By Edna Astbury-Ward, PhD, contributing writer
March 8, 2013

VIENNA - Some urologists continue to persist with the old methods of prostate biopsy and tumor detection, despite the benefits of MRI in visualizing the most aggressive parts of prostate tumor, but the situation is changing fast, according to Dr. Jelle Barentsz, PhD, from the department of diagnostic radiology at University Hospital Nijmegen in the Netherlands.

The reasons behind this apparent resistance in some quarters are unclear, but it seems to be due to a combination of skepticism, turf protection, and financial aspects. The chief arguments put up by urologists against embracing MRI-guided biopsies in the first instance tend to be cost, lack of expertise with certified standards for radiologists, and lack of large prospective randomized controlled trials.

Dr. Jelle Barentsz, PhD
The day will come when prostate cancer patients are treated on an outpatient basis only, according to Dr. Jelle Barentsz, PhD.

This stance is refuted by Barentsz, who claims that, just like learning to drive, urologists need to learn the technique from experts, gain experience and then be tested for their surgical expertise. He considers that radiologists need to have read a minimum of 200 examinations under supervision, with good standards for quality control at a central reference center, and they must adhere to guidelines that have been developed by the European Society of Urogenital Radiology. Although these guidelines are not yet mandatory, Barentsz and his colleagues are collaborating with the American College of Radiology to further this process.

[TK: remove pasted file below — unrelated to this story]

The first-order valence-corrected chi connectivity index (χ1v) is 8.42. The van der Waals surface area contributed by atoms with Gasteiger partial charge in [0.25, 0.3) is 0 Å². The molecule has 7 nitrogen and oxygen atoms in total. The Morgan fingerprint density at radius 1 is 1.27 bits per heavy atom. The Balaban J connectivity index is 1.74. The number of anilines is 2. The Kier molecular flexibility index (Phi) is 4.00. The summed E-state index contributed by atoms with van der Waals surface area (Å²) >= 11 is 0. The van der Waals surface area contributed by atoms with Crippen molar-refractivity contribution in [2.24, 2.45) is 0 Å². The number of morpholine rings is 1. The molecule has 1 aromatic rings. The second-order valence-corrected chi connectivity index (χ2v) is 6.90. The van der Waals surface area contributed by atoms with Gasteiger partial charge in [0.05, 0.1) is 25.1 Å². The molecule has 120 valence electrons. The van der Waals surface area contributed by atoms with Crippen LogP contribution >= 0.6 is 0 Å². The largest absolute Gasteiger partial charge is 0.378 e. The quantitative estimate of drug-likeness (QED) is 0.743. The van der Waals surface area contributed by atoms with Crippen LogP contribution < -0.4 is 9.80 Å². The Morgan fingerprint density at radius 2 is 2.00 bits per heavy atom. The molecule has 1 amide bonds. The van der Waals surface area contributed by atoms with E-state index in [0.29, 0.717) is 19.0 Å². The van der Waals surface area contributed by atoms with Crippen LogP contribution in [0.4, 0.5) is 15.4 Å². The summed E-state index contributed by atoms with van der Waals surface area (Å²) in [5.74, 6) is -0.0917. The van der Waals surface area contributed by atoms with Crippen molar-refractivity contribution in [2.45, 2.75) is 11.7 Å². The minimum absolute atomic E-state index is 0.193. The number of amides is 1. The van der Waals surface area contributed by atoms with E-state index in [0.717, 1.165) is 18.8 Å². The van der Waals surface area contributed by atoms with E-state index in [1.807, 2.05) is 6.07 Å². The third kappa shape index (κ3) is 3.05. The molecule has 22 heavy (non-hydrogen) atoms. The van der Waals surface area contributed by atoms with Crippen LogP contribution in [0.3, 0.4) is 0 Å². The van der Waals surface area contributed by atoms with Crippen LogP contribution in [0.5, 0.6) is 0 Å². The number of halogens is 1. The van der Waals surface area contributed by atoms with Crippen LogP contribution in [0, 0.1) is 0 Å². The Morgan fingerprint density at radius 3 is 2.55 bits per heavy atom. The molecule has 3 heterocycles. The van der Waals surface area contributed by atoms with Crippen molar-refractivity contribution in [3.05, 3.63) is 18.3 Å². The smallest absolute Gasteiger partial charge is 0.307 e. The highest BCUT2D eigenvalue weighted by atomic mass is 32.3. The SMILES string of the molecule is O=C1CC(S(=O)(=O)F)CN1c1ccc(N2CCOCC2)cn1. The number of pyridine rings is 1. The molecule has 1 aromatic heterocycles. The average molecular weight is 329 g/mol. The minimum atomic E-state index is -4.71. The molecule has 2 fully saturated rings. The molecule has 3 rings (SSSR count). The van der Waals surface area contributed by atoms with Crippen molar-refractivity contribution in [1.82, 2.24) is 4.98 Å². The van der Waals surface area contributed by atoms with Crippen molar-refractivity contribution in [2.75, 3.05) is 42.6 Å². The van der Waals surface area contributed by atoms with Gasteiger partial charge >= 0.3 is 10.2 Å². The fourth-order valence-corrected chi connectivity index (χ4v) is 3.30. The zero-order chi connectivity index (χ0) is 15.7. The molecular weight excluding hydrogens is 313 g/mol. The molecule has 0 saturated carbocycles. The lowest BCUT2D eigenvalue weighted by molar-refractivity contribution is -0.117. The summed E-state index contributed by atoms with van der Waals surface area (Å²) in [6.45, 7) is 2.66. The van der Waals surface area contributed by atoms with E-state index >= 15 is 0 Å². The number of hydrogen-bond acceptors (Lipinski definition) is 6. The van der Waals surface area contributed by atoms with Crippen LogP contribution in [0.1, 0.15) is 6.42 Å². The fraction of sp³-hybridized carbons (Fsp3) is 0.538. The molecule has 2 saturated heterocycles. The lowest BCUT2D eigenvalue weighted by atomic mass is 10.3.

ECR delegates attending this afternoon's prostate session, which forms part of the daylong Mini Course on oncologic imaging, will learn about how to navigate their way through some of the blurring of boundaries in this specialist area, and can hear the latest advances in MR-guided prostate biopsy. Other speakers throughout the day will discuss lung, colon, kidney, liver, pancreatic, and ovarian cancers, and there will be a discussion of musculoskeletal neoplasms and issues around chemo- and radiation-induced toxicity.

"Transrectal ultrasound (TRUS) biopsy has a true underestimation of 46%, whereas some studies show that the underestimation rate with MRI is only 5%," said Barentsz, who conceded that further large prospective trials are required to confirm this, but the studies are under way.

Barentsz is very involved with patient groups. He thinks that patients are becoming more aware and empowered, and he notes that many patients are now discussing the MR-guided ultrasound biopsy ("needle biopsy") procedure and are asking about alternatives.

"If the patient has a negative TRUS biopsy and the prostate-specific antigen (PSA) is still rising, this is an absolute indication to do an MRI. It may be that the urologist has missed the tumor, and this occurs in between 46% and 50% of cases; however, the MR-guided biopsy will locate the lesion," he stated. "The other clear indication for MRI is when the patient requires treatment and needs a staging MRI, to visualize the prostate and see whether the tumor is at the aggressive or intermediate stage."